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Hoffmann, R. A wiki for the life sciences where authorship matters. Nature Genetics (2008)

Drosophila segment polarity gene product porcupine stimulates the posttranslational N-glycosylation of wingless in the endoplasmic reticulum.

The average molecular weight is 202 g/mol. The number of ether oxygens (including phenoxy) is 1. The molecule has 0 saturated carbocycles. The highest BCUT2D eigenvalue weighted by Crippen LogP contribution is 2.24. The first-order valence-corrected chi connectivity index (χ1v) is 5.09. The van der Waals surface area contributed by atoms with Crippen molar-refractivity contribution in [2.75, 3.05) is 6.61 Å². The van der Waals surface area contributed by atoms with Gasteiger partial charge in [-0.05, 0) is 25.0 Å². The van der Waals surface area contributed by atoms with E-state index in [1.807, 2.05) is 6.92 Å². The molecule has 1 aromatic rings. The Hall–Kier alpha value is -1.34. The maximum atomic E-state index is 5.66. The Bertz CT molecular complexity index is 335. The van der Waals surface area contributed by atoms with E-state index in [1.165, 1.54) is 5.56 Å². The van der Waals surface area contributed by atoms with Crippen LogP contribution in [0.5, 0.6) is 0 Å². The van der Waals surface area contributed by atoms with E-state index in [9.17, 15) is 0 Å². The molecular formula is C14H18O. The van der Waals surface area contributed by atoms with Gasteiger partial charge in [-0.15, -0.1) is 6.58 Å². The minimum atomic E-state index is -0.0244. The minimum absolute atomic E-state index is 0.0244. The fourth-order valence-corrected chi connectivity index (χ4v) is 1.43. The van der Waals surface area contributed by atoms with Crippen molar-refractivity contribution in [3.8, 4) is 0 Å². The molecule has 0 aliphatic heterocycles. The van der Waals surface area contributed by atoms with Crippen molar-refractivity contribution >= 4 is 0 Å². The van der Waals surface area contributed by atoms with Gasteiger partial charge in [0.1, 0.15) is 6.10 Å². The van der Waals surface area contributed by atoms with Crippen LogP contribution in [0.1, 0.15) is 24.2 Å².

Wnt is a family of cysteine-rich secreted glycoproteins, which controls the fate and behavior of the cells in multicellular organisms. In the absence of Drosophila segment polarity gene porcupine (porc), which encodes an endoplasmic reticulum (ER) multispanning transmembrane protein, the N-glycosylation of Wingless (Wg), one of Drosophila Wnt family, is impaired. In contrast, the ectopic expression of porc stimulates the N-glycosylation of both endogenously and exogenously expressed Wg. The N-glycosylation of Wg in the ER occurs posttranslationally, while in the presence of dithiothreitol, it efficiently occurs cotranslationally. Thus, the cotranslational disulfide bond formation of Wg competes with the N-glycosylation by an oligosaccharyl transferase complex. Porc binds the N-terminal 24-amino acid domain (residues 83-106) of Wg, which is highly conserved in the Wnt family and stimulates the N-glycosylation at surrounding sites. Porc is also necessary for the processing of Drosophila Wnt-3/5 in both embryos and cultured cells. Thus, Porc binds the N-terminal specific domain of the Wnt family and stimulates its posttranslational N-glycosylation by anchoring them at the ER membrane possibly through acylation.[1]


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